The German- and Hungarian-speaking congregations seem to have a greater degree of freedom than Romanian-speaking ones. Some leaders believe this is because many local authorities are Orthodox loyalists at heart bent on protecting their church from evangelicals. According to this theory, the authorities would view evangelical church growth among Romanian-speaking people as being at the expense of the Orthodox Church. It is a fact that the German-speaking Baptists seem to have ample supplies of Bibles and Christian literature while the Romanian-speaking churches have severe shortages. (Emigration, however, is high among the Germanic people.)

I hasten to add that we had a pleasant and informative visit with Orthodox officials, and that they are ecumenically inclined. They, like the Baptists and others, sometimes have “problems at the local level” that do not reflect headquarters thinking and policy.

How much freedom the churches will have in the future remains uncertain. Romanian president Nicolae Ceausescu is apparently committed to keeping his country independent from the Soviet Union in many spheres. At the same time he seems intent on assuring the Soviets they need not fear ideological lapses on his part. In 1975 he launched a “cultural revolution” aimed at instilling Communist ideology and building national unity. (We saw the equivalent of Marxist soap operas on TV. Very funny.) If there is any opposition to the ideological offensive by the churches, trouble can be expected.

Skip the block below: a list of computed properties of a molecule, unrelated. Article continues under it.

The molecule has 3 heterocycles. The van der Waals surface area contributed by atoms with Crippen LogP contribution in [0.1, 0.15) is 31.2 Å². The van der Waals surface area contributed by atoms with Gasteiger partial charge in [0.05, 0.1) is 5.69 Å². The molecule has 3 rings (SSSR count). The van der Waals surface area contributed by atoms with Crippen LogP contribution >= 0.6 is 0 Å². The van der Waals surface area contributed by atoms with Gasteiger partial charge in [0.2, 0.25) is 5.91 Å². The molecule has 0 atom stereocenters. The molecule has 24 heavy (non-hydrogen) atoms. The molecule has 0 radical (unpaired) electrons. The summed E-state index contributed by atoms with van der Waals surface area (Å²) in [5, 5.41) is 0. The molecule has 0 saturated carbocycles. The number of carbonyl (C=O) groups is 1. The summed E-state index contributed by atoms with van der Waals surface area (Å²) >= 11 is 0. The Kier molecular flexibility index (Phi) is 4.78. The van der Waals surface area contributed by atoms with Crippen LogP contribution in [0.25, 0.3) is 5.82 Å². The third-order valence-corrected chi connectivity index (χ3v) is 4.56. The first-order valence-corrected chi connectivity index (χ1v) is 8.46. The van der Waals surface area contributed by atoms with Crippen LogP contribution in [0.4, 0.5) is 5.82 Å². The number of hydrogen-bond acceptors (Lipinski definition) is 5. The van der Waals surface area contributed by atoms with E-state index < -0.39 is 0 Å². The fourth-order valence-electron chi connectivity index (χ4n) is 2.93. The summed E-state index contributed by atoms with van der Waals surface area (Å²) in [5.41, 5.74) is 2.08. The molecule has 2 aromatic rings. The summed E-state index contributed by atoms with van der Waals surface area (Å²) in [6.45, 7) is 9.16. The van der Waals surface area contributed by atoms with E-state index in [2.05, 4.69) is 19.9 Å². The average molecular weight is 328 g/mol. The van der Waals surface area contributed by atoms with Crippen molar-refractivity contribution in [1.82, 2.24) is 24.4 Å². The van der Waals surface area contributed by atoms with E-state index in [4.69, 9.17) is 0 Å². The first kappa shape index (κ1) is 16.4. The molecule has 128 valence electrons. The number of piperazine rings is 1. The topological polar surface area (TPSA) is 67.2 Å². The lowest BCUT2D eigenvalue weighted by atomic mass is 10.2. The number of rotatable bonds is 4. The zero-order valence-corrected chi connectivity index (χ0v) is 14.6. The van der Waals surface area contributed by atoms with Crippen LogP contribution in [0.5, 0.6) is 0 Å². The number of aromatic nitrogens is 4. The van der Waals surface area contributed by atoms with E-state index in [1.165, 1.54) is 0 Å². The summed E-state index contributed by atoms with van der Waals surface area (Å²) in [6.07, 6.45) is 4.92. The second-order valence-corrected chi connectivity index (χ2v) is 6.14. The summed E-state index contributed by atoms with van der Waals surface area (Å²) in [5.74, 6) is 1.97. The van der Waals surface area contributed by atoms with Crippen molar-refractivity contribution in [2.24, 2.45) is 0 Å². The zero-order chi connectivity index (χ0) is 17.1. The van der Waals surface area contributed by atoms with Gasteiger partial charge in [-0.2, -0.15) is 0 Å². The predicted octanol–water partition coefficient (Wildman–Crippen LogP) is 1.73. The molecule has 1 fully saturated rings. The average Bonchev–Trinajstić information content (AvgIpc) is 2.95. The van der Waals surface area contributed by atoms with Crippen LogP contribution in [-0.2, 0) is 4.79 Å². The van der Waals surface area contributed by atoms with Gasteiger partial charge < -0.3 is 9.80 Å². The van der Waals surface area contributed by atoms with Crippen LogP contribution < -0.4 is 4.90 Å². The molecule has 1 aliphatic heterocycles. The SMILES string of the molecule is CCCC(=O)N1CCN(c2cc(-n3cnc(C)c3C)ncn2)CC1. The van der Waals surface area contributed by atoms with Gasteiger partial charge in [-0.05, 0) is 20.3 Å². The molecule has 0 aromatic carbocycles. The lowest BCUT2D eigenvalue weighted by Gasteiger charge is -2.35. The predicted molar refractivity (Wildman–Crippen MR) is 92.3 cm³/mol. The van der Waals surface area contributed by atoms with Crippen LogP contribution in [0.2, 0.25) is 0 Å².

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This is why most of the Baptist leaders want Josif Ton and his colleagues to cool it. Baptist Union secretary general Paul Barbatei, a lawyer from Cluj, acknowledges that “the noise” surrounding Ton’s earlier papers resulted in some good for the churches. But he feels it is time now to consolidate the gains and to negotiate quietly regarding other grievances. Among his priorities are problems of discrimination against believers in higher-education and employment opportunities.

I know that such discrimination exists. We were approached at various places by young people who were being hindered in their pursuit of an education or career simply because they were believers. We also met several gifted adults who because of their faith were fired from responsible positions. Some were given menial work instead, and some are being denied any further employment at all.

Many of the younger believers sympathize with Ton and are getting impatient with the state. They want full religious freedom, and they want it now. If the clamor keeps up, the state may be forced to make a hard choice between ideology and human rights.